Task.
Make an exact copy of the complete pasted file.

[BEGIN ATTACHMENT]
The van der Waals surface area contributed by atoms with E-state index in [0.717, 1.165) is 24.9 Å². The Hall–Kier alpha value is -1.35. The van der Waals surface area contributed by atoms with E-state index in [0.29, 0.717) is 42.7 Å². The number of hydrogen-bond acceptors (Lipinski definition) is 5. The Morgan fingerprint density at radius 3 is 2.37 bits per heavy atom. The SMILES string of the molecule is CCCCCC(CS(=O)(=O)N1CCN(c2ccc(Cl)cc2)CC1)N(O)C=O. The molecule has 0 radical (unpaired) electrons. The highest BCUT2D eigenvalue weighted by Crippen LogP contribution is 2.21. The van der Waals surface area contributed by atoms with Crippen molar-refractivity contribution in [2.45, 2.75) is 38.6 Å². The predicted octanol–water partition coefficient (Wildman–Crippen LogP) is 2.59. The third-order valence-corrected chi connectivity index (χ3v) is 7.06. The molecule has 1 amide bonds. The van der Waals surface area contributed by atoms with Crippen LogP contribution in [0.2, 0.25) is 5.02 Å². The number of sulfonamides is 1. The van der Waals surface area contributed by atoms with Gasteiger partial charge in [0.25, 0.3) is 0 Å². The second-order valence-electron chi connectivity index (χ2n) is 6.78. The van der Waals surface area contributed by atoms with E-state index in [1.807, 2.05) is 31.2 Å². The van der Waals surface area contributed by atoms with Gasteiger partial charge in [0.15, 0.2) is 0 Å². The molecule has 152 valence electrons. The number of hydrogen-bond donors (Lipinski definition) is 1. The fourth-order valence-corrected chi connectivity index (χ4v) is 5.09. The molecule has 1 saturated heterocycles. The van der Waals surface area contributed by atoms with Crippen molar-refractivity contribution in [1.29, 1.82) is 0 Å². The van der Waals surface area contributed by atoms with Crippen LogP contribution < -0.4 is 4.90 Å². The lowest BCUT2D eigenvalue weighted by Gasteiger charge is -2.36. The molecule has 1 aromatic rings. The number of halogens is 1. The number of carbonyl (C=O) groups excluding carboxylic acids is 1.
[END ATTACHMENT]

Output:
The van der Waals surface area contributed by atoms with E-state index in [0.717, 1.165) is 24.9 Å². The Hall–Kier alpha value is -1.35. The van der Waals surface area contributed by atoms with E-state index in [0.29, 0.717) is 42.7 Å². The number of hydrogen-bond acceptors (Lipinski definition) is 5. The Morgan fingerprint density at radius 3 is 2.37 bits per heavy atom. The SMILES string of the molecule is CCCCCC(CS(=O)(=O)N1CCN(c2ccc(Cl)cc2)CC1)N(O)C=O. The molecule has 0 radical (unpaired) electrons. The highest BCUT2D eigenvalue weighted by Crippen LogP contribution is 2.21. The van der Waals surface area contributed by atoms with Crippen molar-refractivity contribution in [2.45, 2.75) is 38.6 Å². The predicted octanol–water partition coefficient (Wildman–Crippen LogP) is 2.59. The third-order valence-corrected chi connectivity index (χ3v) is 7.06. The molecule has 1 amide bonds. The van der Waals surface area contributed by atoms with Crippen LogP contribution in [0.2, 0.25) is 5.02 Å². The number of sulfonamides is 1. The van der Waals surface area contributed by atoms with Gasteiger partial charge in [0.25, 0.3) is 0 Å². The second-order valence-electron chi connectivity index (χ2n) is 6.78. The van der Waals surface area contributed by atoms with E-state index in [1.807, 2.05) is 31.2 Å². The van der Waals surface area contributed by atoms with Gasteiger partial charge in [0.15, 0.2) is 0 Å². The molecule has 152 valence electrons. The number of hydrogen-bond donors (Lipinski definition) is 1. The fourth-order valence-corrected chi connectivity index (χ4v) is 5.09. The molecule has 1 saturated heterocycles. The van der Waals surface area contributed by atoms with Crippen molar-refractivity contribution in [1.29, 1.82) is 0 Å². The van der Waals surface area contributed by atoms with Crippen LogP contribution < -0.4 is 4.90 Å². The lowest BCUT2D eigenvalue weighted by Gasteiger charge is -2.36. The molecule has 1 aromatic rings. The number of halogens is 1. The number of carbonyl (C=O) groups excluding carboxylic acids is 1.